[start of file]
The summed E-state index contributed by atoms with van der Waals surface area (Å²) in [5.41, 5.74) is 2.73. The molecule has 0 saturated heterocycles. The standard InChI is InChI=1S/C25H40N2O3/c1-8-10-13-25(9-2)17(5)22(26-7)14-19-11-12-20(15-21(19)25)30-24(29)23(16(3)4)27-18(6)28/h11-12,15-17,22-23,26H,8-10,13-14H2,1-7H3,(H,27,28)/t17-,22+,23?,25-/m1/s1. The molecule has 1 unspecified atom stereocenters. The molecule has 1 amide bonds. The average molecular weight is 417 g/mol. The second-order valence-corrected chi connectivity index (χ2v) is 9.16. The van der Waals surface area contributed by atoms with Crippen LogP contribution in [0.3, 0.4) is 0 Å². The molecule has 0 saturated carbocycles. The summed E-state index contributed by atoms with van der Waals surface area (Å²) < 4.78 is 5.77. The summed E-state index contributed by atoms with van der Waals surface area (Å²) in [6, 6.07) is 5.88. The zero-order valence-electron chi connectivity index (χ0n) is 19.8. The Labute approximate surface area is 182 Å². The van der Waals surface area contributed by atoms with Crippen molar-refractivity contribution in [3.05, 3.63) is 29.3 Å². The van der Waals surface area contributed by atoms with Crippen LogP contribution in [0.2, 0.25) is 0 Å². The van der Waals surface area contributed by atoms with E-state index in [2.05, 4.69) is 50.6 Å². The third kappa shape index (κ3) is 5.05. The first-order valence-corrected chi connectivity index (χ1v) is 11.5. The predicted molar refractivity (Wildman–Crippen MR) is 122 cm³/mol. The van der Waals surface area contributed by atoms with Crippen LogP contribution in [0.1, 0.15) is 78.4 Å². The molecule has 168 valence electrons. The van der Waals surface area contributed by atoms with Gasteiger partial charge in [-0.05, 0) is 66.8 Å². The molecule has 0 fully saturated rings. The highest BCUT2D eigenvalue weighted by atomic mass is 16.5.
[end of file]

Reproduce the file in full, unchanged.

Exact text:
The summed E-state index contributed by atoms with van der Waals surface area (Å²) in [5.41, 5.74) is 2.73. The molecule has 0 saturated heterocycles. The standard InChI is InChI=1S/C25H40N2O3/c1-8-10-13-25(9-2)17(5)22(26-7)14-19-11-12-20(15-21(19)25)30-24(29)23(16(3)4)27-18(6)28/h11-12,15-17,22-23,26H,8-10,13-14H2,1-7H3,(H,27,28)/t17-,22+,23?,25-/m1/s1. The molecule has 1 unspecified atom stereocenters. The molecule has 1 amide bonds. The average molecular weight is 417 g/mol. The second-order valence-corrected chi connectivity index (χ2v) is 9.16. The van der Waals surface area contributed by atoms with Crippen LogP contribution in [0.3, 0.4) is 0 Å². The molecule has 0 saturated carbocycles. The summed E-state index contributed by atoms with van der Waals surface area (Å²) < 4.78 is 5.77. The summed E-state index contributed by atoms with van der Waals surface area (Å²) in [6, 6.07) is 5.88. The zero-order valence-electron chi connectivity index (χ0n) is 19.8. The Labute approximate surface area is 182 Å². The van der Waals surface area contributed by atoms with Crippen molar-refractivity contribution in [3.05, 3.63) is 29.3 Å². The van der Waals surface area contributed by atoms with Crippen LogP contribution in [0.2, 0.25) is 0 Å². The van der Waals surface area contributed by atoms with E-state index in [2.05, 4.69) is 50.6 Å². The third kappa shape index (κ3) is 5.05. The first-order valence-corrected chi connectivity index (χ1v) is 11.5. The predicted molar refractivity (Wildman–Crippen MR) is 122 cm³/mol. The van der Waals surface area contributed by atoms with Crippen LogP contribution in [0.1, 0.15) is 78.4 Å². The molecule has 168 valence electrons. The van der Waals surface area contributed by atoms with Gasteiger partial charge in [-0.05, 0) is 66.8 Å². The molecule has 0 fully saturated rings. The highest BCUT2D eigenvalue weighted by atomic mass is 16.5.